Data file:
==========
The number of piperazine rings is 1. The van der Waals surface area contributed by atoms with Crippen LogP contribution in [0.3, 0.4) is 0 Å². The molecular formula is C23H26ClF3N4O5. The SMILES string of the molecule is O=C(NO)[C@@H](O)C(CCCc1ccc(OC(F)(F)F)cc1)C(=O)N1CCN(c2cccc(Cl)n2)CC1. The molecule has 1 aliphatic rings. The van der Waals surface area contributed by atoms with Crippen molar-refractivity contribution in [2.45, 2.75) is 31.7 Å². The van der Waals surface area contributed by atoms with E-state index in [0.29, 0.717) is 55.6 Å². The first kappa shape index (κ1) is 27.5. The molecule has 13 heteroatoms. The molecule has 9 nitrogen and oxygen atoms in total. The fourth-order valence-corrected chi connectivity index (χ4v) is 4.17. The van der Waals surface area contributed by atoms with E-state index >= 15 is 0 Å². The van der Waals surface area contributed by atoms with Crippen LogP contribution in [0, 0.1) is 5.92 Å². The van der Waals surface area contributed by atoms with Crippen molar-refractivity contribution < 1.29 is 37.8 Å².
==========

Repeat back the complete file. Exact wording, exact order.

The number of piperazine rings is 1. The van der Waals surface area contributed by atoms with Crippen LogP contribution in [0.3, 0.4) is 0 Å². The molecular formula is C23H26ClF3N4O5. The SMILES string of the molecule is O=C(NO)[C@@H](O)C(CCCc1ccc(OC(F)(F)F)cc1)C(=O)N1CCN(c2cccc(Cl)n2)CC1. The molecule has 1 aliphatic rings. The van der Waals surface area contributed by atoms with Crippen molar-refractivity contribution in [2.45, 2.75) is 31.7 Å². The van der Waals surface area contributed by atoms with E-state index in [0.29, 0.717) is 55.6 Å². The first kappa shape index (κ1) is 27.5. The molecule has 13 heteroatoms. The molecule has 9 nitrogen and oxygen atoms in total. The fourth-order valence-corrected chi connectivity index (χ4v) is 4.17. The van der Waals surface area contributed by atoms with E-state index >= 15 is 0 Å². The van der Waals surface area contributed by atoms with Crippen LogP contribution in [0, 0.1) is 5.92 Å². The van der Waals surface area contributed by atoms with Crippen molar-refractivity contribution < 1.29 is 37.8 Å².